It’s been a week since Toto died and I still open the front door expecting to find her curled up with my slippers, waiting for me to return. During her last year when she could no longer jump up on the couch to sleep while I was gone, she would find the slippers I usually wear around the apartment and make a bed out of them. I think she was craving my smell since she was almost totally deaf and could hardly see through her cataracts. Now I find my slippers where I’ve left them.
Expectations and memories are traces of Toto that I carry in my head and heart. She’s left a few physical traces. One I only noticed recently. For years she would rub herself along the base of the couch to scratch her itches. Now I see a dark streak all along the front of the couch where she did that. I haven’t cleaned it off yet, and probably won’t until it’s time to move, which now looks to be in July. A few years ago I wrote a blog post about the traces that my late mother, sister, and wife have left all around me. Traces are on my mind since I’m reading a book recommended by Laura’s friend Kathleen Wright. Vanishing into Things by Barry Allen. He took the title for his book from Brook Ziporyn’s study of the neo-Daoist Guo Xiang, whose insight Allen summarizes:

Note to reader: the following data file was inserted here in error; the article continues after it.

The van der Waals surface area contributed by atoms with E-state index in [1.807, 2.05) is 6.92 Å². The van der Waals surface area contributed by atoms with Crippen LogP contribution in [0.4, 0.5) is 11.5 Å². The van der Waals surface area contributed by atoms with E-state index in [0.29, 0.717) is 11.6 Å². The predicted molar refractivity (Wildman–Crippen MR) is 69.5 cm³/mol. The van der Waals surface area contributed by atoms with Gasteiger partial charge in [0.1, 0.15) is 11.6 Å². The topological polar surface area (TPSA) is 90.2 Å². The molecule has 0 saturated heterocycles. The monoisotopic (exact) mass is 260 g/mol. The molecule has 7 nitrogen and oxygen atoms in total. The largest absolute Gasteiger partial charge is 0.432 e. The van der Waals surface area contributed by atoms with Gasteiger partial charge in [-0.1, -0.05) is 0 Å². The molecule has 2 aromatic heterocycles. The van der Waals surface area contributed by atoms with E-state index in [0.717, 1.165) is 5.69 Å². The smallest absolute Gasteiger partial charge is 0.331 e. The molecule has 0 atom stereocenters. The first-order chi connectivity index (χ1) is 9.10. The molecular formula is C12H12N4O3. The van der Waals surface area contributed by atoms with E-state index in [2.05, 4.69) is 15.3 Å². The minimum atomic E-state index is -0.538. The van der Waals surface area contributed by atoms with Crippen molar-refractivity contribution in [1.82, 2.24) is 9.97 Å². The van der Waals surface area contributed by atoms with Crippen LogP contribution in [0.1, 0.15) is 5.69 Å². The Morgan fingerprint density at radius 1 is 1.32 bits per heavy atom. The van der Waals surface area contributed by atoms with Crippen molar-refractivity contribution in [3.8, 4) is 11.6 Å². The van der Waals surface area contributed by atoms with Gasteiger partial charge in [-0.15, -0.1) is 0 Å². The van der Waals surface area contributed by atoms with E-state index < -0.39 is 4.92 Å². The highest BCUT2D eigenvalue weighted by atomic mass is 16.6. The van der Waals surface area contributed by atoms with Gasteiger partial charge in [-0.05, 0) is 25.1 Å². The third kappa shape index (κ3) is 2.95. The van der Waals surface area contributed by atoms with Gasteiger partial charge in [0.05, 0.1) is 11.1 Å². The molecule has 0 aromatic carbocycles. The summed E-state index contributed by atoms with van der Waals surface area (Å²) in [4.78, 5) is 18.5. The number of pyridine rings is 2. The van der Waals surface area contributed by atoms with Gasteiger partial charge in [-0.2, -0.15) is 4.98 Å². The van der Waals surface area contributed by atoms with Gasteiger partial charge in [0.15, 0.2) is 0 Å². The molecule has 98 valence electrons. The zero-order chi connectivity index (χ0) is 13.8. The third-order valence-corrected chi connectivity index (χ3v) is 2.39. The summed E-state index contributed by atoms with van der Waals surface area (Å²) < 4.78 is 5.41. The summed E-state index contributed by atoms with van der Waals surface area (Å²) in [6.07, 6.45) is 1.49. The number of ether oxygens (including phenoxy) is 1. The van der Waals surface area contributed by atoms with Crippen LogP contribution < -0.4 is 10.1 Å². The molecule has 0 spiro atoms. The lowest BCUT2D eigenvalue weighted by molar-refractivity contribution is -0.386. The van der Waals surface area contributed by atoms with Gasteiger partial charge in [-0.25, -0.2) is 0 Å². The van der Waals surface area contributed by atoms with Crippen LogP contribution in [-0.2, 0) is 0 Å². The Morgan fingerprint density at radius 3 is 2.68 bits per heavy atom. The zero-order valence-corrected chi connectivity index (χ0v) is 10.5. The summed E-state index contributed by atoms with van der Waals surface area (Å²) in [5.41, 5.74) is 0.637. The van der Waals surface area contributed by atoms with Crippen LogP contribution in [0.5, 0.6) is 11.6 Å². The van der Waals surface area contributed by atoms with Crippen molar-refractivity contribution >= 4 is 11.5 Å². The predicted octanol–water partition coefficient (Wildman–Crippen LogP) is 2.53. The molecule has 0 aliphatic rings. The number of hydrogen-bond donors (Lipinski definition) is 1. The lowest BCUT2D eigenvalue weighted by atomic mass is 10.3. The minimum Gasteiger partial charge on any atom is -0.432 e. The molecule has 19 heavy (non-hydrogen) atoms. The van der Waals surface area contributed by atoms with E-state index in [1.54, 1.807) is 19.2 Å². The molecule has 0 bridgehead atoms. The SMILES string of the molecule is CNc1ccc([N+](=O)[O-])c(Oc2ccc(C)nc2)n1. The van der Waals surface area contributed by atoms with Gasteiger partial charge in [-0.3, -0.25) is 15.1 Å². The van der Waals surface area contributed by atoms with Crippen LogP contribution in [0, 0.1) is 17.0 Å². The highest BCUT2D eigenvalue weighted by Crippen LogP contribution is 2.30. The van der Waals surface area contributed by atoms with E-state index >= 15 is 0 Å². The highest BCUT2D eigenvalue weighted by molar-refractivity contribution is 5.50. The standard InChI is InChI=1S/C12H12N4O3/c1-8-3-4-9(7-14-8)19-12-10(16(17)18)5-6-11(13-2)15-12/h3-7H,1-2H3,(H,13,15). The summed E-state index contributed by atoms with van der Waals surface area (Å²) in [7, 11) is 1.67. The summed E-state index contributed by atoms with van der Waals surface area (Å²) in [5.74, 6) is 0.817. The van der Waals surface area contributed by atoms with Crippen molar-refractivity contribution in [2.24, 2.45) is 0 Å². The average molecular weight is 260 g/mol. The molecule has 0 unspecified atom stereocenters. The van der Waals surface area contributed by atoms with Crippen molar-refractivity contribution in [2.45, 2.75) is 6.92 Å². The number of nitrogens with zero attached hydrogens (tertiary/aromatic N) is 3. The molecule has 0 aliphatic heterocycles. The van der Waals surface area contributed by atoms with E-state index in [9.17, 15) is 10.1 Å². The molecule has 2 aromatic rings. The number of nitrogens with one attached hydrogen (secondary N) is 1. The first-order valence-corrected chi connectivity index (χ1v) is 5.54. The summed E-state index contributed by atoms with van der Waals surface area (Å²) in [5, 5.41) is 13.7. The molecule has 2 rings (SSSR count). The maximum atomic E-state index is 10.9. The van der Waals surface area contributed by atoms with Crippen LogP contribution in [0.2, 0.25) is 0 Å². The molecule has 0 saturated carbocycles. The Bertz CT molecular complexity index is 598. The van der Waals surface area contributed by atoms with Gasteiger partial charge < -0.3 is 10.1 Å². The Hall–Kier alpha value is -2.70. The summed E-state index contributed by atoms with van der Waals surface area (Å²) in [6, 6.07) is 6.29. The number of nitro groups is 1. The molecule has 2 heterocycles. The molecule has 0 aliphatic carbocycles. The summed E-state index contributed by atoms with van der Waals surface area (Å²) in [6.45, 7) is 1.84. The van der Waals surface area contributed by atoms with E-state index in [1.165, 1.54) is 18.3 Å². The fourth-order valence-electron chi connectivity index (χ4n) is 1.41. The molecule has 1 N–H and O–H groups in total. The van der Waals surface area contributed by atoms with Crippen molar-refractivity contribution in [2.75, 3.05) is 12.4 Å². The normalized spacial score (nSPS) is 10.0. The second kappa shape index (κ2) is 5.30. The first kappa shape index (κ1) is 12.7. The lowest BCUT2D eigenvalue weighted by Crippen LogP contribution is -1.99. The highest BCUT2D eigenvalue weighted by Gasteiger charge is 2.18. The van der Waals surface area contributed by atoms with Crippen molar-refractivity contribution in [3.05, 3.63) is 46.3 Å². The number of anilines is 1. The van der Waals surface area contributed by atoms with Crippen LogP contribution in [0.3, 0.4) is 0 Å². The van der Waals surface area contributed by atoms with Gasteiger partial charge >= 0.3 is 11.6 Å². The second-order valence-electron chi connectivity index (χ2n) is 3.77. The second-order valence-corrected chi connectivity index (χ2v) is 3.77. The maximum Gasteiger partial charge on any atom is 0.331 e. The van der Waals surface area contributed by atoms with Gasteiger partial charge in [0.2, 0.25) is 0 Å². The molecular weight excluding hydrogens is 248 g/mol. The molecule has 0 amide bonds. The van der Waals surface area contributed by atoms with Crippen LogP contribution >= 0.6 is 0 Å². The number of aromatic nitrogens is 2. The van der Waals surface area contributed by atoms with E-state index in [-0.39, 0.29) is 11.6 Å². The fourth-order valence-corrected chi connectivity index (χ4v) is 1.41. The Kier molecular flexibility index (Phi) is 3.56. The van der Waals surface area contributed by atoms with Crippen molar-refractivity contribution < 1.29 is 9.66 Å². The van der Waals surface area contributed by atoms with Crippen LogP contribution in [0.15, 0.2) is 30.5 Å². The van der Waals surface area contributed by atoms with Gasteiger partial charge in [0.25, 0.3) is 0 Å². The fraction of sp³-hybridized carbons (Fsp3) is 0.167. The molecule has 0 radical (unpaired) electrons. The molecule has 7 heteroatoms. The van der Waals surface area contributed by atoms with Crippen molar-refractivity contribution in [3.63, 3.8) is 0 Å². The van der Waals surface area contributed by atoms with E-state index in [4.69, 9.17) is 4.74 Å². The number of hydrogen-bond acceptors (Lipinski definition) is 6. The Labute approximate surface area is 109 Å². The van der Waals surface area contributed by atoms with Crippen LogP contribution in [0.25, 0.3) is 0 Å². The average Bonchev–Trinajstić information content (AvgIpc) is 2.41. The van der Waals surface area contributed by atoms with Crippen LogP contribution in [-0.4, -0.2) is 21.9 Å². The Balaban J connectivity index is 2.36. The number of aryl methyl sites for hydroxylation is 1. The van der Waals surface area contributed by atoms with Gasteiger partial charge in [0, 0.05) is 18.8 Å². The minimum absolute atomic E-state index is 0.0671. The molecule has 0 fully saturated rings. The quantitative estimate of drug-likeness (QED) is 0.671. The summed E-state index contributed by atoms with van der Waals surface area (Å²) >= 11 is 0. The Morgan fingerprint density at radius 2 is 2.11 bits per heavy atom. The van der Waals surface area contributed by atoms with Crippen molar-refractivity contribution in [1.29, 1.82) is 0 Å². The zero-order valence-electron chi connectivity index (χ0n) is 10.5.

Every ‘object’ is a phase in a network that has already transformed by the time we react to its traces. It is these that language names. Cognition is recognizing what names name. But those names are artifacts of perspective, conveying an empty image of what has come and gone.
When her husband died suddenly, Joan Didion spent a Year of Magical Thinking waiting for him to walk back in the door. I had my own bit of Buddhist magical thinking that meditating into present moment awareness could take me outside time to comfort at the moment of death. I realized after a while that I was just playing Orpheus traveling into the underworld. Generally I’m skeptical about the notion of rebirth, but this past week I’ve been wishing that Toto would come back as a bodhisattva. That’s who she was for me.